She was born in mid-August of 2014. About five weeks later, my mother finally and mercifully succumbed to her years-long battle with Alzheimer’s. Several weeks after that, as if the stars had aligned in some sort of cosmic, preordained way, I came across an advertisement on Craigslist from a breeder offering Golden Newfie puppies for sale.
Having spent the bulk of my life keeping company with large breed animals, the last of which was my final English Mastiff (Millie), who passed not long before my mother, I looked right past the “Golden” part and imagined in my mind’s eye a Newfoundland which I thought would be a great partner to keep me company through my transition to a new life after caring for an Alzheimer’s patient.
I will never forget the first day I met Daisy. Having exchanged several emails with the breeder before calling her the day I was scheduled to pick Daisy up, she reminded me- just to make sure I knew what I was buying- that she was a so-called Golden Newfie – and I assured her that I understood. The entire time, of course, I was visualizing a yellow-coated Newfoundland. No such thing exists, I would learn soon enough, but once I had decided to get this dog, she could have been pink, purple, green, and red for all I would have cared.
I set out for the 3-hour one-way drive to Connecticut, bursting at the seams with anticipation and excitement about how this new dog would improve my life once I picked her up. By the time I finally got there, it was almost dark, and I could barely see her, although when the breeder put her down in front of me, what I COULD see was a fat, black, fuzzy ball of love that couldn’t have been happier to meet me.
We went in the house, and she put me in a chair to wait while she got Daisy ready to send home with me. About 5 seconds after I sat down, a gorgeous red Golden Retriever turned the corner, sat down at my feet, put his chin on my arm (resting on the arm of the chair), and looked me right in the eye. It was only then that I came to realize what golden Newfie actually meant, but over the nine subsequent years that Daisy and I shared a life together, I saw her father in everything she did even though she looked like her mother – 125 pounds of unconditional love – until the day she died.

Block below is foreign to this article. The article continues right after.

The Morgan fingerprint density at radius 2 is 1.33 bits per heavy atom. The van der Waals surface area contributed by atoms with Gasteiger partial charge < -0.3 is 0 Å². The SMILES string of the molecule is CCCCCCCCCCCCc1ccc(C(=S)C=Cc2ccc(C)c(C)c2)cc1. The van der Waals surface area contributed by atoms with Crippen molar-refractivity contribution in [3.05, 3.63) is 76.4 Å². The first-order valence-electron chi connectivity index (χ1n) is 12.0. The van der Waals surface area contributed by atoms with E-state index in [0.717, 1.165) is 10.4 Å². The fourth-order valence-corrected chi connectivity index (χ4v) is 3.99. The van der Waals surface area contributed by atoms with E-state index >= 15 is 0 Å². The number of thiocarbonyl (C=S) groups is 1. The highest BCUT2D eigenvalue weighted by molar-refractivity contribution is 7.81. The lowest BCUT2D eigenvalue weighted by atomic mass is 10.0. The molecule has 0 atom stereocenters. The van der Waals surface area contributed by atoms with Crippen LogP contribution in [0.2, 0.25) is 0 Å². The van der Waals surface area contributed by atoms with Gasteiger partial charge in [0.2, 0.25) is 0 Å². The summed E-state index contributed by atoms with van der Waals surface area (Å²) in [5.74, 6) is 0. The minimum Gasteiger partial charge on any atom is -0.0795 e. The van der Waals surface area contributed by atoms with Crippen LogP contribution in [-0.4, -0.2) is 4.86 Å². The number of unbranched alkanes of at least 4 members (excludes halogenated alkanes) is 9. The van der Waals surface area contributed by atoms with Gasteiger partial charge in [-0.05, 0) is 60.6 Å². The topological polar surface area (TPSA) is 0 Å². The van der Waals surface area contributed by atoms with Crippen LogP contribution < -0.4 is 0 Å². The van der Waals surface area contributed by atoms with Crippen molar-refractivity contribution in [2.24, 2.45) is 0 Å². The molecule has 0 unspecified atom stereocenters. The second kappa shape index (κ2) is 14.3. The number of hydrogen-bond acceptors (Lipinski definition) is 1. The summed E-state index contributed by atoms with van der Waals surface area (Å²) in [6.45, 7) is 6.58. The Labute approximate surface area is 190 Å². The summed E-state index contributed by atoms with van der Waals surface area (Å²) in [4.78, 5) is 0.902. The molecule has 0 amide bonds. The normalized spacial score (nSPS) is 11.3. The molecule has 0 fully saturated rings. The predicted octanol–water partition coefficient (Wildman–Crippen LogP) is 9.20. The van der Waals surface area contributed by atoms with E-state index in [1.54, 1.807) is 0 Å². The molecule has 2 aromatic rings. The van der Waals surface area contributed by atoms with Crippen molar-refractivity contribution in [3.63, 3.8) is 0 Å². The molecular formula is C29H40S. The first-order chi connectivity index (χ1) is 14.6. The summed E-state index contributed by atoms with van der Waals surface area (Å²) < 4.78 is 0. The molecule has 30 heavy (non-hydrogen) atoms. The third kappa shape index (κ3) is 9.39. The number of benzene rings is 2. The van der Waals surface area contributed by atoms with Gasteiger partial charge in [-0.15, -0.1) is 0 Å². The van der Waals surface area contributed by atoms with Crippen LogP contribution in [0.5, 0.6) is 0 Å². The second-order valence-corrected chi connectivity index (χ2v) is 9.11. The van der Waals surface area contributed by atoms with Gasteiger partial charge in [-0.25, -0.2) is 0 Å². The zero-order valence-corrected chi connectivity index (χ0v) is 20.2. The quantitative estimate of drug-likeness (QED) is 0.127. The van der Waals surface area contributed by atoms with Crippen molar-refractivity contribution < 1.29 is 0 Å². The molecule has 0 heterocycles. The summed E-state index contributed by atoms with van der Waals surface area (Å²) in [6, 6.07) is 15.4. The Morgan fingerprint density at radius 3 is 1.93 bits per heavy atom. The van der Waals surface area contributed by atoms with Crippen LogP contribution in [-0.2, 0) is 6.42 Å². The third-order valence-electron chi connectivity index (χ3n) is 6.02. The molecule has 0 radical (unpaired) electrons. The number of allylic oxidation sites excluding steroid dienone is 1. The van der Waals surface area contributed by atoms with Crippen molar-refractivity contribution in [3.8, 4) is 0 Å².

The ride home was pretty amusing. The poor thing was scared to death, having just been yanked away from her mother, handed over to someone she had only just met, and made to get into this strange boxy-looking thing with weird sounds coming out of it. Fifteen minutes later, she was going 60 miles an hour, rolling down the highway, laying on the floor in complete darkness.
Looking back on that day now, I realize that- for all of my excitement and happiness – in the eyes of a puppy, it must be one of the most terrifying experiences they will ever endure. By the time we were 30 minutes away from home, Daisy had worked her way up onto the seat, inching ever closer to me mile by mile, winding up behind my back and halfway up my shoulder. Not once in the 3-hour trip did she whimper, cry, fuss, or complain. Nor did she ever, across the entirety of her life.
It’s worth mentioning that she didn’t get the name Daisy until the day after I brought her home. It was my job in those days when I was still able to drive safely to pick up my granddaughter from school. I had already whittled down my name choices to either Lady (Lady and the Tramp) or Daisy (Driving Miss Daisy) because I had big plans for her and me to travel all day, every day, all around the state. Because my granddaughter was in kindergarten then, I figured I was earning brownie points by letting her choose which name once they met for the first time since she would spend a lot of time with Daisy as they grew up.
Once all the kindergarteners poured out of the schoolhouse, squealing at the site of this chubby little 8-week-old bundle of black fur, Jillian took one look at her and announced her name absolutely had to be Daisy. And that, as they say, was that.
Our first several weeks together were not unlike any other new relationship between a man and his dog; understanding who pees and poops inside and who pees and poops outside is, perhaps, the only difficulty this relationship will ever encounter and, with every fiber of my being, let me assure you that this was the first, last, and only stretch of difficulty our lives together ever encountered.